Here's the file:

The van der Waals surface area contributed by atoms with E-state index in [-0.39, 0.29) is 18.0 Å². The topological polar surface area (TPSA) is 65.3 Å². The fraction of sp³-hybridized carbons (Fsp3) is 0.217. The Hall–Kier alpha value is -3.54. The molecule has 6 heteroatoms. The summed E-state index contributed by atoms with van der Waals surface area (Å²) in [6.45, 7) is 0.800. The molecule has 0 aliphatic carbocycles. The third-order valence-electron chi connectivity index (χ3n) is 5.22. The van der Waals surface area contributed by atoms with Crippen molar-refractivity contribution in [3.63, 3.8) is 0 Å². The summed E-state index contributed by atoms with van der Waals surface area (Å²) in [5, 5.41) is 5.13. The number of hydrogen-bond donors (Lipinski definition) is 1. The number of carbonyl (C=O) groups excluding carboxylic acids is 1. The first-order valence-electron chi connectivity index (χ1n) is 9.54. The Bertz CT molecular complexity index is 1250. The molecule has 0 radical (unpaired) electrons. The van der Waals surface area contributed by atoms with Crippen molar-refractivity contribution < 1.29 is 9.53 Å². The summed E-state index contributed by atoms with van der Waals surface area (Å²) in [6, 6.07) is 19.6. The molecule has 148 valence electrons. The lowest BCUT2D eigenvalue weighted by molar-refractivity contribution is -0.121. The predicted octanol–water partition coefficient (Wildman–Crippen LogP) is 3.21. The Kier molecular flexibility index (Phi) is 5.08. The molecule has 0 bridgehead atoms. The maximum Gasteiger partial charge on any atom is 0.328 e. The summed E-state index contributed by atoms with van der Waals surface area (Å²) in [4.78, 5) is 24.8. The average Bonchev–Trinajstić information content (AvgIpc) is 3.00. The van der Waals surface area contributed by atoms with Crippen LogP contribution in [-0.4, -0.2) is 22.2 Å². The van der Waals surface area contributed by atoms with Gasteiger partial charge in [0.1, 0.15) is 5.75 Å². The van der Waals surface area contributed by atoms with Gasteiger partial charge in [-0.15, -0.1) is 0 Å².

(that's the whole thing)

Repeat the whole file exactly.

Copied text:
The van der Waals surface area contributed by atoms with E-state index in [-0.39, 0.29) is 18.0 Å². The topological polar surface area (TPSA) is 65.3 Å². The fraction of sp³-hybridized carbons (Fsp3) is 0.217. The Hall–Kier alpha value is -3.54. The molecule has 6 heteroatoms. The summed E-state index contributed by atoms with van der Waals surface area (Å²) in [6.45, 7) is 0.800. The molecule has 0 aliphatic carbocycles. The third-order valence-electron chi connectivity index (χ3n) is 5.22. The van der Waals surface area contributed by atoms with Crippen molar-refractivity contribution in [3.63, 3.8) is 0 Å². The summed E-state index contributed by atoms with van der Waals surface area (Å²) in [5, 5.41) is 5.13. The number of hydrogen-bond donors (Lipinski definition) is 1. The number of carbonyl (C=O) groups excluding carboxylic acids is 1. The first-order valence-electron chi connectivity index (χ1n) is 9.54. The Bertz CT molecular complexity index is 1250. The molecule has 0 radical (unpaired) electrons. The van der Waals surface area contributed by atoms with Crippen molar-refractivity contribution < 1.29 is 9.53 Å². The summed E-state index contributed by atoms with van der Waals surface area (Å²) in [6, 6.07) is 19.6. The molecule has 148 valence electrons. The lowest BCUT2D eigenvalue weighted by molar-refractivity contribution is -0.121. The predicted octanol–water partition coefficient (Wildman–Crippen LogP) is 3.21. The Kier molecular flexibility index (Phi) is 5.08. The molecule has 0 bridgehead atoms. The maximum Gasteiger partial charge on any atom is 0.328 e. The summed E-state index contributed by atoms with van der Waals surface area (Å²) in [4.78, 5) is 24.8. The average Bonchev–Trinajstić information content (AvgIpc) is 3.00. The van der Waals surface area contributed by atoms with Crippen LogP contribution in [-0.4, -0.2) is 22.2 Å². The van der Waals surface area contributed by atoms with Gasteiger partial charge in [0.1, 0.15) is 5.75 Å². The van der Waals surface area contributed by atoms with Gasteiger partial charge in [-0.15, -0.1) is 0 Å².